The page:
I was near Mitaka City, where one of my print collectors lives. I had visited his home some years ago, and although I had no idea what the actual address was, I thought I might be able to find the place from memory of the surrounding streets once I got close.

It took a bit of circling around, but I finally did manage to locate his apartment building. When I rang the bell down at the entrance his wife answered, and although I had met her on that previous visit, she was clearly somewhat reluctant to open the door. After a couple of awkward minutes though, she decided to let me in, and up I went. It turned out that her husband was also stuck downtown, and had not been able to call her.

After a bit of time, she relaxed a bit, and fed me her husband's waiting dinner, assuming (correctly) that he wouldn't be making it home that evening. She also asked me to have a look at his 'print room' as many of his books and print storage cases had been tumbled onto the floor by the shaking, and she wasn't sure what to do with them. I spent an hour or so getting everything all safely stowed away properly, and we then spent the rest of the evening watching the scenes of devastation that had begun to fill all the TV channels, learning for the first time the real magnitude of the disaster.

She prepared a sleeping mat for me in one corner of the room, and after breakfast in the morning, I thanked her very much for the assistance, and headed off again. It turned out not to be necessary to trek all the way home, as once I got near Tachikawa, found that some trains had begun to operate, and made it safely home by mid-afternoon.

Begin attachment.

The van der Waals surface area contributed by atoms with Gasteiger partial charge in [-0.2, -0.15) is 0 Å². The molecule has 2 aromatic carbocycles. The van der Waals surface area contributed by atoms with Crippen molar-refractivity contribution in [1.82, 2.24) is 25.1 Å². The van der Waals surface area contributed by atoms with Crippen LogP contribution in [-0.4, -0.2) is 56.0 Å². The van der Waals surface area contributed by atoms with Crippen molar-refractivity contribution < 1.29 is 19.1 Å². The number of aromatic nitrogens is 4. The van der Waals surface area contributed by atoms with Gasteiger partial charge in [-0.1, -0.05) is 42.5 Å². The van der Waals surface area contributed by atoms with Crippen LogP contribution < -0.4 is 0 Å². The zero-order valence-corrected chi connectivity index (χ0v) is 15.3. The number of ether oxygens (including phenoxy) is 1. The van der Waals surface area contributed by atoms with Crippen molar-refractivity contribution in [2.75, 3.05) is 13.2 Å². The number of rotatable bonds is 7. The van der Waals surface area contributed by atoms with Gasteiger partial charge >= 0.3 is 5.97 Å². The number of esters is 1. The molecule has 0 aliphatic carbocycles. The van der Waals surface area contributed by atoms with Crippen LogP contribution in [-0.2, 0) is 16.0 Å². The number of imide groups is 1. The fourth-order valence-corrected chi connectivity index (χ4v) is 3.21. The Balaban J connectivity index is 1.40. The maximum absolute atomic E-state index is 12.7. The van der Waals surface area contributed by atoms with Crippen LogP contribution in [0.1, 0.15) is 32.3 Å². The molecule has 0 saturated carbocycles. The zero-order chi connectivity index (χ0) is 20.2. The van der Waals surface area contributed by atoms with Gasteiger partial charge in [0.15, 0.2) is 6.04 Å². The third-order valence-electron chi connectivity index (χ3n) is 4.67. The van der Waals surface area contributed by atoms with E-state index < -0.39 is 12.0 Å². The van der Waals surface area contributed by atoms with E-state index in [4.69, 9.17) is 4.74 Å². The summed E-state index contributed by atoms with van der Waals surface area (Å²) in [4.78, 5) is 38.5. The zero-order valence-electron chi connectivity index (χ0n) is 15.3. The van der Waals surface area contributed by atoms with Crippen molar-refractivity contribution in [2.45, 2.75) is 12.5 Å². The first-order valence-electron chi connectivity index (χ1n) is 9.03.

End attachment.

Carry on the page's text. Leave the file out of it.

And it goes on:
I do have to admit though, that I am a bit disappointed in my inability to simply walk all the way straight home. 40 kilometers is 'only' marathon distance, and although nobody would expect to be able to run that far without any advance training, surely it should be walkable?

A bit of a wake-up call for me, I think!

 


Comments on this story ...

Posted by: Dave

That collector and I have a good laugh about this now when we meet - I was able to browse his wonderful print collection, eat his dinner, spend the evening with his wife, and I didn't even get a bill!

Posted by: Margaret

40 kilometers is 'only' marathon distance, and although nobody would expect to be able to run that far without any advance training, surely it should be walkable?

I'm hoping so! I'm intending to do "The Great Saunter" on May 4—32 miles (~51.5km) around the edge of Manhattan. I probably ought to try a shorter walk first, though I pretty routinely walk 10 miles or so per day when the weather's nice and I'm heading to and from campus.


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Japanese readers can click here to view the story on a page with a link to vocabulary assistance.